In some aspects, however, Fitzgerald deviates from modernist writers such as Virginia Woolf and James Joyce. Their novels Mrs. Dalloway and Ulysses both follow one or two characters over the course of a single day and are narrated in a stream-of-consciousness style of interior monologue, while Gatsby has a more traditional plot and narrative style.
Fitzgerald’s use of irony, exaggeration, and ridicule to mock hypocritical social types also qualifies The Great Gatsby as a social satire. Characters in social satires are frequently unsympathetic, functioning as emblems of social problems in order to highlight inequality and injustice.
In Gatsby, many of the minor characters serve as symbols of the mindless excess and superficiality of the Jazz Age. Fitzgerald catalogues the many guests at Gatsby’s parties with humorous disdain: the three Mr. Mumbles, the man in the library who is shocked to discover the books on the shelves are real, the group who “flipped their noses up like goats at whosoever came near,” the girls whose last names were “either the melodious names of flowers… or the sterner ones of the great American capitalists.”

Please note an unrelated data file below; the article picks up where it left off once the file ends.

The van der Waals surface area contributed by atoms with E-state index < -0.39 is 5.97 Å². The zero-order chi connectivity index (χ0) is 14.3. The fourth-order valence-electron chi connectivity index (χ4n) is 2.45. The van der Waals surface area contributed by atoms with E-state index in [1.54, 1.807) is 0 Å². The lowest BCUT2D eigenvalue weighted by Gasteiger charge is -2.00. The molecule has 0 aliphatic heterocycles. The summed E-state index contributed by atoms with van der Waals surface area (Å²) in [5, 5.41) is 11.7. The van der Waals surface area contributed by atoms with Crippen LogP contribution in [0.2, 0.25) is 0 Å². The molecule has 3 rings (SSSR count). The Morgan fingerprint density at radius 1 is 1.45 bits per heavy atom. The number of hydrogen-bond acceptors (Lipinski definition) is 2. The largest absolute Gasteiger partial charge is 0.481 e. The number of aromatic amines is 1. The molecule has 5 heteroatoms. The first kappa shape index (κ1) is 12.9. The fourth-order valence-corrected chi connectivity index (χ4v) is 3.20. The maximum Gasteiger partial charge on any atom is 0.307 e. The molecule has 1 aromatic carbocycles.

Fitzgerald satirizes capitalism in general with the figure of the man selling puppies outside the train station who bears “an absurd resemblance to John D. Rockefeller.” By comparing a powerful tycoon to a street vendor, Fitzgerald satirizes the self-importance of the American ruling class.
But while some social satire retains a superficial tone throughout, The Great Gatsby goes deeper into human fallibility. The tragedy at the book’s end, in which Myrtle Wilson, Gatsby, and George Wilson all die in quick succession, is treated without humor. This chain of events illustrates the heartlessness of the characters involved, but also reveals Gatsby’s humanity, and treats him as a character worthy of the reader’s sympathy after Daisy abandons him. Nick’s comment that Gatsby is “better than the whole damn bunch put together,” and his loyalty after Gatsby is killed suggests that Gatsby’s death has true consequence. This solemn tone contrasts with the lighter, more satiric tone of the book’s beginning.
Satire is often limited in its ability to engage emotions of sadness, sympathy, and melancholy, and Fitzgerald uses a more serious tone to communicate these emotions. He expands his main characters, especially Nick and Gatsby, beyond caricature into fully realized, believable individuals.